Table 4. Personal and/ or family member use of SP for management of uncomplicated malaria in 2002 and 2004
Table 5. Health-workers attitude and personal (or/and family) use of SP for management of uncomplicated malaria, 2002
In the second round (Table 6), only providers from dispensaries showed higher odds of using SP for management of their own [cOR= 5.5 (1.9-15.6)] or family member illness episodes [cOR= 4.5 (1.5-13.3)] in un-adjusted analysis, compared to providers from the hospitals. As well staff of non-public facilities showed lower odds of SP use than those working in the public facilities, in the crude analysis cOR =0.3 (0.1-0.5) for self use and 0.2 (0.06-0.5) for family member.
Table 6. Health workers attitude and personal use (or/and family use) of SP for management of uncomplicated malaria, 2004
This study provided an opportunity to assess the influence of health workers’ attitude to the usage of new malaria treatment recommendations. Overall, results showed variations in health workers attitudes and practices regarding new treatment recommendations in terms of type of health facility, ownership and type of health worker at six months post changes and two years later. There was less variation of provider’s attitudes and personal use of new recommended antimalarial between districts. Dispensaries and health centers showed higher preferences for SP than hospitals. Similarly, public facilities reported higher preference for SP than non-public ones. Most providers were not comfortable with the use of SP for children below age of 5 and for pregnant women. Personal use of SP for their malaria episodes was high in both rounds, with some exceptions in the second round.
The introduction of SP as a first line treatment of uncomplicated malaria in Tanzania was not well received . It is therefore not surprising that from the first survey (baseline), preference to SP as appropriate treatment for management of uncomplicated malaria was low among health workers in the surveyed districts. Their dissatisfaction of treatment recommendation could have influenced their perceptions, attitudes and practices. This attitude may be based on their daily experiences in the clinical management of patients as became evident when we assessed providers’ preferences by type of health facility. In many areas especially rural Tanzania, hospitals are expected to be receiving referal cases. For malaria, these could mean patients who did not respond well to first line treatment at lower level of care, i.e. dispensary or health center, hence sent to hospitals for further management including laboratory assessment and in-patients’ service. This may explain the significant findings of providers from dispensaries and health workers appreciating SP use better than hospitals.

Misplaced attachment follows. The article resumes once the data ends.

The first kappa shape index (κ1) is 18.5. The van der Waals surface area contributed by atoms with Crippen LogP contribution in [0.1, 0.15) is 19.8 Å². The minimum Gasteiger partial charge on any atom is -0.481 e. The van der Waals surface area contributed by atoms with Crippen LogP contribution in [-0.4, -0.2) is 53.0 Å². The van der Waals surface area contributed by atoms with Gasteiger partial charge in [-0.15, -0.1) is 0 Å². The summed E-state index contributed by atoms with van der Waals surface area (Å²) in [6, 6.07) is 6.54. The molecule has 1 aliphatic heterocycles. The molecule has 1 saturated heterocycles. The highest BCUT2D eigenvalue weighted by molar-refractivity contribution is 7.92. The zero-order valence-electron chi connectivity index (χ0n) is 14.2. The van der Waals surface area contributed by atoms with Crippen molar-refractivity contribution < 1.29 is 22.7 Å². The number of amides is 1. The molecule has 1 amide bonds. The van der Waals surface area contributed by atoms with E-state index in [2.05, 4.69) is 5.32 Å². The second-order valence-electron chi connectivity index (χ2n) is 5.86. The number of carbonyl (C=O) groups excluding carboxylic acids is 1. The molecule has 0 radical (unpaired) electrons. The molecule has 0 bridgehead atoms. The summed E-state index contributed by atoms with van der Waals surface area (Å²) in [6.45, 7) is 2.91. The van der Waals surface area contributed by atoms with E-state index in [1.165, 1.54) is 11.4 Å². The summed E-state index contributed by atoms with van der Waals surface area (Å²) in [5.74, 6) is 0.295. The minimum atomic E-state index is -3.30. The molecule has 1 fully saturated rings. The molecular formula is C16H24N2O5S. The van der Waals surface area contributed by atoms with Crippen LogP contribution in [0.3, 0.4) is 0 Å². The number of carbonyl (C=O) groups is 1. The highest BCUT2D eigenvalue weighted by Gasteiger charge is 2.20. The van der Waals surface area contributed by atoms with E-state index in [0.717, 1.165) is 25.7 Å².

Many studies have assessed users’ perceptions of new treatments when changes occur. Several authors explored community perceptions to malaria treatment and other aspects of health services in Tanzania and elsewhere [15-17]. Likewise, most studies of health workers’ knowledge, perceptions, attitudes and understanding have been conducted in relation to health services and health problems other than malaria [18-20]. The introduction of ACTs in most African countries received considerable attention, with researchers evaluating the process of change and performance of health workers on new policies. Some of these evaluations were on artemether-lumefantrine in Kenya, Uganda, and Zambia as well as on artesunate plus amodiaquine in Ghana [14,21-23]. These evaluation assessed providers’ use of new treatment recommendations for malaria case management, with no focus on personal preferences and personal use.
The difference in providers’ preferences for SP for management of uncomplicated malaria may also be related to performance of the health facilities governing committees. A fact that public providers were more comfortable with SP than those in the non-public sector may be linked to a closer supervision of health management teams. Intrinsically health workers do assess clinical progress of their patients. Results in this survey indicate that most providers were skeptical using SP for children under 5, and pregnant women; probably because they perceived it too strong for children below age of 5 as a previous study from Tanzania reported .This preference worsened over time suggesting that providers were not satisfied with experiences of using SP. This finding is in contrary to what one would expect; that providers need time to appreciate, accept and comply with new treatment policies. An important lesson here is that, when there is a failing drug in the system, health care providers will, without doubt, notice it and may provide initial indication of the drug resistance in the population.